The lead singer was a bit too quiet and the viola player looked terrified to be on stage. But they completely came through with a louder song towards the end that rallied the crowd a bit. My main complaint (and my friend’s as well) was that they didn’t really allow a song to end before starting another one, missing out on quite a bit of applause b/c of it. I ended up being confused about whether a song had actually finished and held my applause, only to realize too late that they had started a new song and had meanwhile received zero applause. I know that’s not why they play – solely for the applause – but I’m guessing that it’s a good thing and musicians enjoy being acclaimed. Instead they received some confused stares from audience members like me ;o)
I had been told, when I called up the box office during the day, that the headliner would come on at 10 pm…well, 10 pm came and went and still no Natasha. The roadies seemed to be having the hardest time with setting up all the various instruments and mikes. Some in the crowd (maybe not realizing what was going on) started yelling out ‘Bring her out!’. Yeah, that’d be great. She’ll now sing for us a capella w/o any instruments or amplification ;o)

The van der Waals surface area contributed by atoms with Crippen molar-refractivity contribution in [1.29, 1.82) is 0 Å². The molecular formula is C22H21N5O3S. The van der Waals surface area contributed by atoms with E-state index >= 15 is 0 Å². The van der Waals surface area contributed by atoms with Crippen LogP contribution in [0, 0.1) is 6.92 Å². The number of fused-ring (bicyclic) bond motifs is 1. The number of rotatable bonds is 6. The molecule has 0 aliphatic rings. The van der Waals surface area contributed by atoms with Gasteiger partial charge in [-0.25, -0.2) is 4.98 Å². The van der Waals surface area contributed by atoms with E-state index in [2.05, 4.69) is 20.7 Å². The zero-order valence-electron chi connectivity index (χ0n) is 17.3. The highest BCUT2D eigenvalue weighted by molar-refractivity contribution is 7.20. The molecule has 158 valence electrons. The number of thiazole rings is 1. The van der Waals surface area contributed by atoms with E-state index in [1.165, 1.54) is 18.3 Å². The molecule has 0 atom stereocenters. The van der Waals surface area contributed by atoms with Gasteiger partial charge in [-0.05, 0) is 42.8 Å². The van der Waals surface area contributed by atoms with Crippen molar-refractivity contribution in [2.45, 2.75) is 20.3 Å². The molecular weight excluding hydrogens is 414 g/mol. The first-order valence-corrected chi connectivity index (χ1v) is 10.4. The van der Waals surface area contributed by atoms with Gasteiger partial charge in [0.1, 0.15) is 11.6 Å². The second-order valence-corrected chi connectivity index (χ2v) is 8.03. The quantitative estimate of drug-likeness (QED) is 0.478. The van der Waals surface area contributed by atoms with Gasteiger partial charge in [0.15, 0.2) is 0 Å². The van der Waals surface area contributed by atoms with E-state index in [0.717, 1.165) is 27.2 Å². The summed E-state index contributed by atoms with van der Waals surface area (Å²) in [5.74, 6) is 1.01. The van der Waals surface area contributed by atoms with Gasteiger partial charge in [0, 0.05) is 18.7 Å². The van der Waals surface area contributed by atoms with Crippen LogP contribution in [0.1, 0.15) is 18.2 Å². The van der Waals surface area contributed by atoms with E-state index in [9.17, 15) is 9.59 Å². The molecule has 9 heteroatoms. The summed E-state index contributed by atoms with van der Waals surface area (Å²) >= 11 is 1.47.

So everything eventually gets set up and she comes out to many cheers and whistles and generally lustful yells from the crowd ;o) And well, she just looked darling, looking like a cross between a Pierrot, a super hero and a 70’s disco girl.
They’d staged the stage much as one would think a quirky (and dark) young girl might have her bedroom arranged. A stuffed crow perching on one of the keyboards, a dancing girl’s legs as the base for a lamp and her corset as the shade, two creepy looking twin angel dolls (complete with pulsatingly glowing wings), a largish statue of Jesus, a collection of small madonnas – you know, the usual sort of stuff ;o) I’m sure I probably missed some stuff. I ended up way over to the left of the stage, leaning over on the first band’s amps and instrument cases, so I might have missed out on some stuff directly to my left.